Preferably, the second optical element 102 is substantially identical to the first optical element 101, both in structure and optical response.

Advantageously, the optical splitting/combining element 101 is substantially symmetric with respect to a mirror reflection with respect to a vertical axis thereof (not shown) in FIG. 1.

Advantageously, the optical splitting/combining element 102 is substantially symmetric with respect to a mirror reflection with respect to a vertical axis thereof (not shown) in FIG. 1.

The differential optical delay device 103 comprises a first, a second and a third optical path and is configured to obtain at the input of the second splitting/combining element 102, at a wavelength λz within the first optical band, a phase delay Δφ of 2πm between an optical radiation propagating through the first optical path and an optical radiation propagating through the second optical path and between the optical radiation propagating through the second optical path and the optical radiation propagating through the third optical path, wherein m=±1, ±2, ±3 . . . . The wavelength λz may be equal to or different from the wavelength λx. Due to the wavelength dependency of the differential optical delay device 103 in the bands of interest, at wavelengths other than λz, the differential optical delay device 103 will introduce a phase delay between the first and the second optical path and between the second and the third optical path that will deviate from the value of 2πm, such deviation depending upon the proximity to the wavelength λz. The phase delay Δφ is typically the whole phase delay given to the optical radiation propagating from the output of the first splitting/combining element 101 to the input of the second splitting/combining element 102.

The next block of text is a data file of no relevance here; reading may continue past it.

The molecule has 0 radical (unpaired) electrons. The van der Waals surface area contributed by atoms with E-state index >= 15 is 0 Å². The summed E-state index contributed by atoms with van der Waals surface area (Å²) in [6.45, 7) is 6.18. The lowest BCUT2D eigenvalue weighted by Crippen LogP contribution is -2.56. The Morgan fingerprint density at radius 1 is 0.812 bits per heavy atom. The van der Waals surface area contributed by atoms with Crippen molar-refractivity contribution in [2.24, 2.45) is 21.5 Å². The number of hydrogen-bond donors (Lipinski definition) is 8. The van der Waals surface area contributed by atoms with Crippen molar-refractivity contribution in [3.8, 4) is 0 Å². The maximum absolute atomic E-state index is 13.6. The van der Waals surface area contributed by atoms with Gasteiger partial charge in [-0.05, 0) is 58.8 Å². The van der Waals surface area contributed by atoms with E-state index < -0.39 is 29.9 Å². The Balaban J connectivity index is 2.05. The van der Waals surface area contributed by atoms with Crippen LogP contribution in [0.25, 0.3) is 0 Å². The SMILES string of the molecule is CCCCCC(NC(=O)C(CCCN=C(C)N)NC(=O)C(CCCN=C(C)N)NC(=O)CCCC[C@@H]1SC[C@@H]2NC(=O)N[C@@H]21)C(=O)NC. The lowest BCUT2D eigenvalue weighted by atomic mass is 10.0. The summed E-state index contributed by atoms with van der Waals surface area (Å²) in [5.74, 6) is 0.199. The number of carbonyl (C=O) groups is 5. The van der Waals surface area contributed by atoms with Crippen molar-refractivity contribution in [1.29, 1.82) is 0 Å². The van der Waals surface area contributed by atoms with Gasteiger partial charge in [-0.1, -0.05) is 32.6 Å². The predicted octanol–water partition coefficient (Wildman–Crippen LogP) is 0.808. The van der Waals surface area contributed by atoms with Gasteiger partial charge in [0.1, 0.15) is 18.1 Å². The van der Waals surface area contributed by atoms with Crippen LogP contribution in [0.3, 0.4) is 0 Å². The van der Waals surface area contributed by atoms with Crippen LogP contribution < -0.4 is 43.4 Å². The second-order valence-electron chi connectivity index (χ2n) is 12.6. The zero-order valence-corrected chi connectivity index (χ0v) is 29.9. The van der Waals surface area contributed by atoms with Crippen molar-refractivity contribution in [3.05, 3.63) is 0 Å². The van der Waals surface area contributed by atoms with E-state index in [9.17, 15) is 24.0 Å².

It is pointed out that the above mentioned value of phase delay Δφ is to be intended to be equal to the cited value with a tolerance of about 10%, preferably 5%, when the error occurs with the same value on all the optical paths, about 5%, preferably 1%, when the error occurs in an independent way from path to path.

Advantageously, the differential optical delay device 103 is substantially symmetric with respect to a mirror reflection with respect to a vertical axis thereof (not shown) in FIG. 1.

Typically, the first, second and third optical path of the differential optical delay device 103 are arranged in a parallel configuration, in numerical order, and are optically uncoupled.

The differential optical delay device 103 typically is a 3×3-port device. The three optical paths of the differential optical delay device 103 have each two opposed ends, with which the ports of the differential optical delay device 103 are associated.